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Any list of the legendary plush hotels of Paris usually includes Mohammed al Fayed's Ritz, the Hotel George V and the Crillon. But to gasps of astonishment, the inaugural pantheon of French "palaces" – an official new category for five-star hotels of special character – has snubbed all three.
My friend is going on safari which, naturally, begs the question: what to pack?
I have terrible news for Parisian Anglophiles and British expatriates in Paris. The British sausage and the pork pie are not, after all, returning to the French capital. Ten years after its hurried, Dunkirk-like departure from the continent, Marks & Spencer plans to open a new store in Paris. The location is perfect. M&S will take over a 1,000sq m store on the Champs-Elysées, just a few yards from the office that I share with the BBC (or, as I try to tell visitors, the BBC shares with me).
When Osborne and Little launched its Zagazoo collection of wallpaper and fabrics this summer, a warm, fuzzy feeling came over me. Designed by Quentin Blake, the collection features all manner of his trademark cheeky characters: mischievous-looking cockatoos perched on jungle branches, wiry children flying about on skateboards, and perky farmyard animals that take me straight back to childhood and my first forays into the rich and magical world of Roald Dahl’s books.
Great movies don't need to span the globe. Kaleem Aftab looks at how films from Rear Window to the new Sundance hit Buried have taken inspiration from the limitations of one location
Breakfast At Tiffany's star Audrey Hepburn was named the most beautiful woman of the past century today, beating stars such as Cheryl Cole and Angelina Jolie.
Monaco's playboy prince settles for bride half his age (plus six years) – a formula he's familiar with
Jean-Louis Dumas, the former president of Hermès, was credited with turning a niche, conservative and stagnating fashion house into one of the world's most successful luxury brands. He achieved this through sweeping changes and the audacious signing of new talent, coupled with an inventive and curious mind.
Steven Seagal has discovered that not even he – actor, writer, philanthropist, aikido black-belt, blues musician, buddhist and reserve deputy sheriff of Jefferson Parish in the state of Louisiana – is above the law. You might indeed, were you so inclined, describe him as being under siege, too. This week his former personal assistant, 23-year-old Kayden Nyugen, claimed she was sexually assaulted by Seagal three times while working for him in New Orleans, and that he retained two young Russian attendants as sex slaves. Nyugen, one could say, is out for justice – oh, and $1m in compensation. Seagal's lawyer says the allegations are "ridiculous and absurd".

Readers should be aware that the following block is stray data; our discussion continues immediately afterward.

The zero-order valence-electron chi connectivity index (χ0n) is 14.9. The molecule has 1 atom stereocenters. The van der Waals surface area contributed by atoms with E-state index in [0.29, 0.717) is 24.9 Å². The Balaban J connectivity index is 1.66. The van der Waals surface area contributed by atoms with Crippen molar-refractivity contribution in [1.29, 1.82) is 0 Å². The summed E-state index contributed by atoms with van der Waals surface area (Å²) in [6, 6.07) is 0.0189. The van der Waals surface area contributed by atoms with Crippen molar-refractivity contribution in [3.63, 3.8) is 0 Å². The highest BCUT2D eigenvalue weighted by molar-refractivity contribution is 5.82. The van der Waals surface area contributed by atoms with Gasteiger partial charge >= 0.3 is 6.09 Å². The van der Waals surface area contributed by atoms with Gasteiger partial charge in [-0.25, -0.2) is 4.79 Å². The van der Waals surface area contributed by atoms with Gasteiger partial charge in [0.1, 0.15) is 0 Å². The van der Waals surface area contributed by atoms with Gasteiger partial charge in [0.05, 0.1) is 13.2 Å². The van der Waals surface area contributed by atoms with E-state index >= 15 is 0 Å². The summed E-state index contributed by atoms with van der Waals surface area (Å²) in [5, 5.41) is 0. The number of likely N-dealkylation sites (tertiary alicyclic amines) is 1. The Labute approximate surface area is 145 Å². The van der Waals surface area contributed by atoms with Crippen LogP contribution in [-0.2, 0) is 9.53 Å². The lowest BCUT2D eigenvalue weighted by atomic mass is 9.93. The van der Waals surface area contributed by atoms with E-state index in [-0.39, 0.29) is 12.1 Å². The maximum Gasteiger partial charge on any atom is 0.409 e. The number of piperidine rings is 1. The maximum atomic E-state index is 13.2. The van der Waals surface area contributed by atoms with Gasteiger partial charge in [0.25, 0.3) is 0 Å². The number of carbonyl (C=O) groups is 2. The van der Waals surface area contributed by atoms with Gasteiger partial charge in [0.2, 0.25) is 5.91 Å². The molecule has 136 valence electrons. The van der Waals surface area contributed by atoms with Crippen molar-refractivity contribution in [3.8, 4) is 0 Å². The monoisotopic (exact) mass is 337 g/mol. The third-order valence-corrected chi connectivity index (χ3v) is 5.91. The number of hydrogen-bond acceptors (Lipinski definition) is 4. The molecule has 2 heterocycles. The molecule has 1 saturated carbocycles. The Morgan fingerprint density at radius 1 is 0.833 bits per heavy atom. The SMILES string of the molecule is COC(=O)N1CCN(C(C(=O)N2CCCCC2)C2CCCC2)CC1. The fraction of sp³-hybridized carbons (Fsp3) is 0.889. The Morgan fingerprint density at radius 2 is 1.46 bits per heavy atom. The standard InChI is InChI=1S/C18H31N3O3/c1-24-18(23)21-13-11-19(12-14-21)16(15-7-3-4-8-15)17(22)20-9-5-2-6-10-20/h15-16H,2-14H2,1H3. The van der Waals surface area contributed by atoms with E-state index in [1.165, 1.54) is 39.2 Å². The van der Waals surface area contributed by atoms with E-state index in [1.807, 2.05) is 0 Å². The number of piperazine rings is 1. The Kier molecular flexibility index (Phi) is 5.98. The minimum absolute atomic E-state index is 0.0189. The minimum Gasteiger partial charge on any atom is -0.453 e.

She bewitched Hitchcock, snared Prince Rainier and captivated cinemagoers. Grace Kelly remains the ultimate ice blonde, and as a major show celebrates her life and style, John Walsh confesses to a lifelong crush. Plus, Susannah Frankel on a true fashion icon
I am in my cupboard room/study. I can see the closed shutters to the street ahead of me. I keep them closed while I work, so that I can concentrate and not do a James Stewart in Rear Window.
Birds are singing and bells are ringing: the wedding season is upon us again. This season, unlike autumn/winter, spring/ summer or racing, is one with no rules, boundaries, or fashion codes to abide. The thing that so often goes wrong is that ordinary people attempt to realise their own artistic visions. Shudder.
The swankiest hotel in Monte Carlo is without a doubt the Hôtel de Paris, with its Alain Ducasse restaurant, the three-Michelin-starred Le Louis XV. What people often forget is that up on the roof is a perfectly good one-star restaurant with the most wonderful views.
Where to go, how to save, what to avoid
Allan Grant, a Life magazine photographer who had the last photo shoot with Marilyn Monroe and captured on film such moments as the first atom bomb tests in the Nevada desert in the early Fifties, has died.